Resourceful routing in Rails is certainly useful. As is customary in Rails, you get a lot of stuff achieved with a very small amount of declarations. And at first glance it looks like REST! Yay! Except... it will lead one slightly astray. I've come across a few ways in which "resourceful" routing in Rails doesn't really follow REST principles, in ways that aren't merely theoretic but can affect intermediary behavior.
Resourceful routing defines paths or routes for objects that the server developer would like to have manipulated with CRUD operations. The developer can declare an 'invitation' to be a resource, and the routes to index all invitations, create a new invitation, download an invitation, update or delete the invitation, are automatically created. But, problem the first:
- Resourceful routing uses POST to create a new resource. PUT is defined as creating a new resource in HTTP, and intermediaries can use that information-- but only if PUT is used. If POST is used, an intermediary can't tell that a new resources was created.
All routes share common error handling. Route not found? Return 404! But Rails puts the method in as part of the route definition. Thus, problem the second:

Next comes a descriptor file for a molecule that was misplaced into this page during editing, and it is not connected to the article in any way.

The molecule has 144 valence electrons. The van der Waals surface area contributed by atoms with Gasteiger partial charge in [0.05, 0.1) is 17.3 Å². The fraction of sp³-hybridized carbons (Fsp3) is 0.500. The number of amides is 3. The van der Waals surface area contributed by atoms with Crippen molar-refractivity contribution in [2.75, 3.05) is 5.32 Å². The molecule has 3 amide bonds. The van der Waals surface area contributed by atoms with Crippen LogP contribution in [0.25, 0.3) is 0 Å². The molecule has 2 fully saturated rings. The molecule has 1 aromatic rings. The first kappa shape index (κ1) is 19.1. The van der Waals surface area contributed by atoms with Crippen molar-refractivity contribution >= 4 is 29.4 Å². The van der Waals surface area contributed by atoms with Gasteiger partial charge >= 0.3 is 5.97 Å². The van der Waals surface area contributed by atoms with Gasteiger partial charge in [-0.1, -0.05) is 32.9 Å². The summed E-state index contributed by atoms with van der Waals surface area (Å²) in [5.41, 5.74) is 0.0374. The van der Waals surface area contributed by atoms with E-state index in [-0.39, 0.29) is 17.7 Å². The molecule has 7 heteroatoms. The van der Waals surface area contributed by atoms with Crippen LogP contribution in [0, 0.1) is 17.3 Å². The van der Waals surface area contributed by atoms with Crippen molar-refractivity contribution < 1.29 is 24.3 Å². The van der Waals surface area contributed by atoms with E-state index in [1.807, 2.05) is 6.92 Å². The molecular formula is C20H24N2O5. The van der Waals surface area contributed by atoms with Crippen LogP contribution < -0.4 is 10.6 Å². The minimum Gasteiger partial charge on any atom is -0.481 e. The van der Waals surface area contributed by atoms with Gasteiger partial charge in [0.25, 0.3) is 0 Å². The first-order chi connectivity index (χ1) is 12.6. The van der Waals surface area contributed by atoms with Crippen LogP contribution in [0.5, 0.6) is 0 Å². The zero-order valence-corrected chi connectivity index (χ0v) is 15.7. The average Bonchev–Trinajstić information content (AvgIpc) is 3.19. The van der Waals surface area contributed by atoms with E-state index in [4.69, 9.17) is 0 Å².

- Rails returns 404 Not Found if the client uses an unsupported method on a resource that exists. So for example if I apply resourceful routing such that a resource can be downloaded with GET and updated with PUT, but don't define a POST variant route for that URL, then when the client tries to POST to that URL the server returns 404 because the route (with correct method) was not found. In theory an intermediary could mark the resource as missing and delete its cached representation. Instead, there's a perfectly good error to use in HTTP when a method is not supported on a URL, and that is 405 Method Not Allowed.
- URL parameters are mixed with body parameters. This may not cause problems for a POST, where the response typically isn't cachable anyway. But it's a bad choice in for GET requests, where the URL containing parameters affects caching, while other parameters are unseen by intermediaries.
- Query parameters are treated the same as path elements. Routes are defined as paths that can have parameters in them. So if the routes file defines a route for "/v1/store/buy/:product/with_coins", the :product path element could be any string, and Rails will pass that string into the application just as if it were a URL query parameter. However, caches are supposed to work differently if a URL has query parameters than if it does not, so treating them as the same is misleading the developer.